I was just reading about a study from 2018, conducted by two Canadian researchers, who spoke to 1000 “cisgender” people about who they’d be willing to date: options including “cisgender” men, “cisgender” women, trans men, trans women, genderqueer, and any of the other 703,503,243 genders that we’ve invented.

According to some lazy (read: Wikipedia) research, the word “cisgender” originated from some research work done in 1991 about transsexuals. One definition from the Dictionary from Oxford Languages states “cisgender” means “denoting or relating to a person whose sense of personal identity and gender corresponds with their birth sex.”

In other words, “normal.”

I know the word “normal” upsets a lot of people. To many people, the suggestion that something, or someone, is “normal,” is to say those who don’t fit the description are horrible, vile freaks who should be hunted down, tormented, or killed for whatever it is that makes them “unusual” or “abnormal.”

These mental leaps happen in fractions of seconds – the speed of thought – and before you know it, assumptions are made, accusations are hurled, and anyone using the word “normal” is evil.

But consider the definition of the word “normal”: “conforming to a standard; usual, typical, or expected.” Most things in our world are normal. You will get a straw with your drink. You turn the key and your car will start. Drivers will not intentionally veer into the side of your car.

The list is infinite, but it includes, one who is born a boy is a boy because of their physical attributes, and one who is born a girl is a girl because of their physical attributes. It is, as Democrats like to tell us, settled science. The debate is over! Those who don’t believe this are gender-deniers!

Therefore, those who are born boys or girls who don’t question this reality are, dare I say, normal. Those who don’t are a small minority of people. And since it is a reality that they are born with the physical attributes that make them a boy or girl, to deny this is to deny reality.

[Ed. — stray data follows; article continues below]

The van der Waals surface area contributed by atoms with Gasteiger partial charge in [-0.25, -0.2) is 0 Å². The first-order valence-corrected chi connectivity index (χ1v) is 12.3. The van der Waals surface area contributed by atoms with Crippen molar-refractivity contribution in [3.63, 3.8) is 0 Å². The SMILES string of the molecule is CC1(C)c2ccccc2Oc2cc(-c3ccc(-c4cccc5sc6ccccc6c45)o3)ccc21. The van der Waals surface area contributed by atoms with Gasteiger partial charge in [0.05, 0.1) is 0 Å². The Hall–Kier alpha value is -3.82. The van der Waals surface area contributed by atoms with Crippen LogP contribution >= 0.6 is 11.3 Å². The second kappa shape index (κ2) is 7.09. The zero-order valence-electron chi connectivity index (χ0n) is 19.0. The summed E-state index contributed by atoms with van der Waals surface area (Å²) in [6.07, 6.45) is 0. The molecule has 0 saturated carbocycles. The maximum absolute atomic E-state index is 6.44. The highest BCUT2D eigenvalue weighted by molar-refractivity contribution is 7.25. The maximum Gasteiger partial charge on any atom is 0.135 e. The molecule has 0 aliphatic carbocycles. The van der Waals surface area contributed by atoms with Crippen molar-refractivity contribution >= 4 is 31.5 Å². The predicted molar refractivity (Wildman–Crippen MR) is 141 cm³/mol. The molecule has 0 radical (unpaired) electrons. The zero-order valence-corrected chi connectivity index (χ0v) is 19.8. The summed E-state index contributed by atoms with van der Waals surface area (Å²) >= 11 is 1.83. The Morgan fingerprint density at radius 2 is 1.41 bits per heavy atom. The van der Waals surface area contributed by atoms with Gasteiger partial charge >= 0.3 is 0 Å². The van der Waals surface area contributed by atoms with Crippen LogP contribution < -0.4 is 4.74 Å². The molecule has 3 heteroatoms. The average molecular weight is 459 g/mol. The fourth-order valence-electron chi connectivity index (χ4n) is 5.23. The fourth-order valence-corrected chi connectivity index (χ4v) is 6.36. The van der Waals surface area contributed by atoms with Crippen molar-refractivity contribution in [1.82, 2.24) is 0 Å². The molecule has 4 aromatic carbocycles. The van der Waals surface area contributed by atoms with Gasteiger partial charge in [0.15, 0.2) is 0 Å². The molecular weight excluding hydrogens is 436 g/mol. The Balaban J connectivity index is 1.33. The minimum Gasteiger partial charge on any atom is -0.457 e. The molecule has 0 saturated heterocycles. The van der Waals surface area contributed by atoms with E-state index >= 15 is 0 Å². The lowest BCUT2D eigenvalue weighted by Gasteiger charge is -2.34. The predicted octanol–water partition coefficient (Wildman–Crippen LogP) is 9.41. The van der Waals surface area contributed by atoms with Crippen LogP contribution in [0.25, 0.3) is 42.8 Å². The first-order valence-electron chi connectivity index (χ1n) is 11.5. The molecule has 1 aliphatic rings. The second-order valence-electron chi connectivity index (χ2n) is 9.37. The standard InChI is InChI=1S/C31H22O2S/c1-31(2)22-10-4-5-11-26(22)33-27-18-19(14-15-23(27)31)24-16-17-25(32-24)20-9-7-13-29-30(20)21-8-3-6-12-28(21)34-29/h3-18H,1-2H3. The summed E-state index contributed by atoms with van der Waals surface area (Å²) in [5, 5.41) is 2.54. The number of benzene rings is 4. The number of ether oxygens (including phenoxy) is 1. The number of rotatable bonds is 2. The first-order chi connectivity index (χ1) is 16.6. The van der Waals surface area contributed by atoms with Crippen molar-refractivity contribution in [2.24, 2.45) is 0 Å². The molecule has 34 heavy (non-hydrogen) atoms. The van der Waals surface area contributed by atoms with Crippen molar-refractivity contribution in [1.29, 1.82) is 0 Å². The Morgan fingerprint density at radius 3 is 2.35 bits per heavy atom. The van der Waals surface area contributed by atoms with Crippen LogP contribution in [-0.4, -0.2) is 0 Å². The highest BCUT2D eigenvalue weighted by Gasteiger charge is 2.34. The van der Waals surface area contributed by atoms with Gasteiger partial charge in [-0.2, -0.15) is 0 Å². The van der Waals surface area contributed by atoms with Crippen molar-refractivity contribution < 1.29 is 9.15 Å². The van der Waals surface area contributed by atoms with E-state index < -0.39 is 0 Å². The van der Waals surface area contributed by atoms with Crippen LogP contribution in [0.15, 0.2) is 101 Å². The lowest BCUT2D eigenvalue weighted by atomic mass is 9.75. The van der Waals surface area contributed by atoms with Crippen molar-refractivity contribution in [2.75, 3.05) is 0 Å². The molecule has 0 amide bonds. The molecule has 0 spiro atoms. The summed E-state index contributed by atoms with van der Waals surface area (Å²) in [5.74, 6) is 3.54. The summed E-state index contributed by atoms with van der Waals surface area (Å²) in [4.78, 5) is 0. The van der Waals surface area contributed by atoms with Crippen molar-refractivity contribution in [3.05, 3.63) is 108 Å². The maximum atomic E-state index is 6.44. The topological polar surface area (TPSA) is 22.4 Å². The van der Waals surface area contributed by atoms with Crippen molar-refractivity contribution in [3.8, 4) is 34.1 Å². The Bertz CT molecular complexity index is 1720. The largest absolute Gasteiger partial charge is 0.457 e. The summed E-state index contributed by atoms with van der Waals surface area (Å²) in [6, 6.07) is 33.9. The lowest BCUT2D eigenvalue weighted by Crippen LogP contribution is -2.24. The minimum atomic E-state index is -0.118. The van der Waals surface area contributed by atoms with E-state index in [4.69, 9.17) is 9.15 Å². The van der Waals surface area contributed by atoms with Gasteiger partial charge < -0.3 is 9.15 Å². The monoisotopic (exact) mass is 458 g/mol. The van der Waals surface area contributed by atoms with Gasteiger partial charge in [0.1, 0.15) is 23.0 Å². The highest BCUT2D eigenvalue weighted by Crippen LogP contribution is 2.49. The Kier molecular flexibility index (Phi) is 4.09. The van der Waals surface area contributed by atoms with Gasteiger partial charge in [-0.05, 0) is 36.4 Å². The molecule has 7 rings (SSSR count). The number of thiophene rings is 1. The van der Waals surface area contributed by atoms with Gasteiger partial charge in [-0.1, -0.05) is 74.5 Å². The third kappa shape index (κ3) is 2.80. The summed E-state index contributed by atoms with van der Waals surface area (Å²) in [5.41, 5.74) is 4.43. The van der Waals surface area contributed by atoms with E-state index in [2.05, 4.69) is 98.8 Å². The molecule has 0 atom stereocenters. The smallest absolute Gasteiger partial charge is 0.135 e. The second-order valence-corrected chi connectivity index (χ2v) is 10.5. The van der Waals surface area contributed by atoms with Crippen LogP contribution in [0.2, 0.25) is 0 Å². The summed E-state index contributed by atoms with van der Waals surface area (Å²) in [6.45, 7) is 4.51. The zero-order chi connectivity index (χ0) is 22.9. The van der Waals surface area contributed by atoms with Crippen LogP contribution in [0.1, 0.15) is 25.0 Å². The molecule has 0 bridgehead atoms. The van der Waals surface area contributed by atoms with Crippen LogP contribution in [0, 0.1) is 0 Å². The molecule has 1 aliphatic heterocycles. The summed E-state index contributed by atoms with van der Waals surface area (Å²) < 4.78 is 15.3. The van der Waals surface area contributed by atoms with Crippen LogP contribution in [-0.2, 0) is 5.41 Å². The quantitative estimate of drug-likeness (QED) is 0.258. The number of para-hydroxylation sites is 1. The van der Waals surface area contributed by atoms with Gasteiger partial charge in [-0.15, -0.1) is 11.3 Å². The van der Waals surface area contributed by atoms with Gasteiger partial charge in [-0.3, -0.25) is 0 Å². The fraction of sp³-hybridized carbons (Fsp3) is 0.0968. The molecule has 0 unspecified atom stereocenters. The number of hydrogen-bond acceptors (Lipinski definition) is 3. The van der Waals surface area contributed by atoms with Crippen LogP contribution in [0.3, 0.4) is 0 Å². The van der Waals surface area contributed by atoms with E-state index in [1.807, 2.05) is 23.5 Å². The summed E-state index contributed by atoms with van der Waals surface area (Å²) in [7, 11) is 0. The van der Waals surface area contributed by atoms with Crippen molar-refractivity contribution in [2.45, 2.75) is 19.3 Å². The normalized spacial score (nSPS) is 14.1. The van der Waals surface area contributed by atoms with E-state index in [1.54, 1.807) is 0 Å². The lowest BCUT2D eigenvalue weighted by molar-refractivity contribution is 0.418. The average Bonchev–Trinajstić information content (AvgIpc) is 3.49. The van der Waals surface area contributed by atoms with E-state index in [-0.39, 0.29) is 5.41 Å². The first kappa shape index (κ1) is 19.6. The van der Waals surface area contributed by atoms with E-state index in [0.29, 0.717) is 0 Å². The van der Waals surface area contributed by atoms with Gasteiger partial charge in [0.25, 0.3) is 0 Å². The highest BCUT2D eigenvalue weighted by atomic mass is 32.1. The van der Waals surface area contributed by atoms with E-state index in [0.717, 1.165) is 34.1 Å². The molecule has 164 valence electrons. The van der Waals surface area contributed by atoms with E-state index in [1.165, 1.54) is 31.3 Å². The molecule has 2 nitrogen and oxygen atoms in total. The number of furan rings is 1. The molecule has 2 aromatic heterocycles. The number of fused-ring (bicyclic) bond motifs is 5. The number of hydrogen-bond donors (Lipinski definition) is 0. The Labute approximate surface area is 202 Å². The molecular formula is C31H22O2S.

So isn’t it then fair to say to deny reality is, potentially, a mental illness? Again, like the word “normal,” to suggest someone has a “mental illness” is to suggest they be tortured, marginalized, and made fun of, with impunity. But that’s not how people mean it. It’s just stating a fact. That person is having a mental issue they are trying to cure, sort out, reconcile, deal with, remedy, or address.

If you’re a “normal” person, you will find it in your heart to have compassion for someone with any illness, mental or otherwise. It shouldn’t be your inclination to malign or dismiss them. You should try and help them. But that doesn’t mean you should help them deny reality.

All this is to say that I think we can do away with the word “cisgender.” That word exists to try and normalize transgenderism, which doesn’t help those who can’t reconcile their own gender or sex. It only furthers the pain and confusion.

Acknowledging transgenderism is essential because it is a real thing. But normalizing it is only to encourage people who may not actually have that mental issue to explore it, which just invites more people into the problem. This is why promoting it, even if the goal is just to show those who experience this that we care, can have dangerous outcomes. It may start attracting people who don’t legitimately have this confusion to try it out.

Unfortunately, that’s where we find ourselves. Like most everything else, leftists have weaponized transgenders and actively work to brand anyone who questions it a small-minded and evil bigot.

But, I digress… Back to the study.

The study found that “only 1.8% of straight women and 3.3% of straight men chose a trans person of either binary gender…” as someone they would consider as an option to date. In other words, around 98% of heterosexuals wouldn’t date a transgender.

The study uses words like “discrimination” to describe those who wouldn’t consider dating a transsexual. I would describe it differently:

98% of heterosexuals don’t want to date someone with a mental illness. (And I think I can speak for both men and women in that pool when I suggest that, when dating a person of the opposite sex, you’re already wading dangerously deep into the mental illness pool without adding gender identity issues to the mix…)

And just to get ahead of it, no, I don’t hate transgender people. I’m not trying to make them, or anyone, feel bad. But I’m trying to inject some sanity, and dare I say, “science,” into the conversation.

I don’t treat anyone poorly, and certainly not because of anyone’s physical characteristics or ideas. But I’m afraid I can’t, in good faith, call someone a “he” when she is clearly a “she.”